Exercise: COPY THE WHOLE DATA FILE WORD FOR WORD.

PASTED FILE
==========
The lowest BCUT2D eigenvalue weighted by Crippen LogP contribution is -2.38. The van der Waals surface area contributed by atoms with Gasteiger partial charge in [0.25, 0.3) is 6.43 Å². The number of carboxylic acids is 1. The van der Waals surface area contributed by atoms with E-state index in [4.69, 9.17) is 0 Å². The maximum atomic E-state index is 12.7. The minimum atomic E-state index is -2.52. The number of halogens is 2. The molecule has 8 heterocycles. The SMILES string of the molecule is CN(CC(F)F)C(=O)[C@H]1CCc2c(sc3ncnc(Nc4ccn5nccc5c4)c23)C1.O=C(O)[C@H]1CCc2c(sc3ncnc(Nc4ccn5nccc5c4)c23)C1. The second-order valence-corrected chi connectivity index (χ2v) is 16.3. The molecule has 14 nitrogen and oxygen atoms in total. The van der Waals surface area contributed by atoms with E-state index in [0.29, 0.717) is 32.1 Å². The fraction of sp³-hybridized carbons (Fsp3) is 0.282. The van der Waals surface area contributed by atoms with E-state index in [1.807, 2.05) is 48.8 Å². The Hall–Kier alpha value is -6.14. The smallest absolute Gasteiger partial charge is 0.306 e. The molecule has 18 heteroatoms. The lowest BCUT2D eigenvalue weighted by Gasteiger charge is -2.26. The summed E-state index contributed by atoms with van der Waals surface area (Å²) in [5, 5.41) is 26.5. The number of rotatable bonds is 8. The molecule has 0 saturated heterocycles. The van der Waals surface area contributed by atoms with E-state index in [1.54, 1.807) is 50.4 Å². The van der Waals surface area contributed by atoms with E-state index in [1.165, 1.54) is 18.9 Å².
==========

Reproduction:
The lowest BCUT2D eigenvalue weighted by Crippen LogP contribution is -2.38. The van der Waals surface area contributed by atoms with Gasteiger partial charge in [0.25, 0.3) is 6.43 Å². The number of carboxylic acids is 1. The van der Waals surface area contributed by atoms with E-state index in [4.69, 9.17) is 0 Å². The maximum atomic E-state index is 12.7. The minimum atomic E-state index is -2.52. The number of halogens is 2. The molecule has 8 heterocycles. The SMILES string of the molecule is CN(CC(F)F)C(=O)[C@H]1CCc2c(sc3ncnc(Nc4ccn5nccc5c4)c23)C1.O=C(O)[C@H]1CCc2c(sc3ncnc(Nc4ccn5nccc5c4)c23)C1. The second-order valence-corrected chi connectivity index (χ2v) is 16.3. The molecule has 14 nitrogen and oxygen atoms in total. The van der Waals surface area contributed by atoms with E-state index in [0.29, 0.717) is 32.1 Å². The fraction of sp³-hybridized carbons (Fsp3) is 0.282. The van der Waals surface area contributed by atoms with E-state index in [1.807, 2.05) is 48.8 Å². The Hall–Kier alpha value is -6.14. The smallest absolute Gasteiger partial charge is 0.306 e. The molecule has 18 heteroatoms. The lowest BCUT2D eigenvalue weighted by Gasteiger charge is -2.26. The summed E-state index contributed by atoms with van der Waals surface area (Å²) in [5, 5.41) is 26.5. The number of rotatable bonds is 8. The molecule has 0 saturated heterocycles. The van der Waals surface area contributed by atoms with E-state index in [1.54, 1.807) is 50.4 Å². The van der Waals surface area contributed by atoms with E-state index in [1.165, 1.54) is 18.9 Å².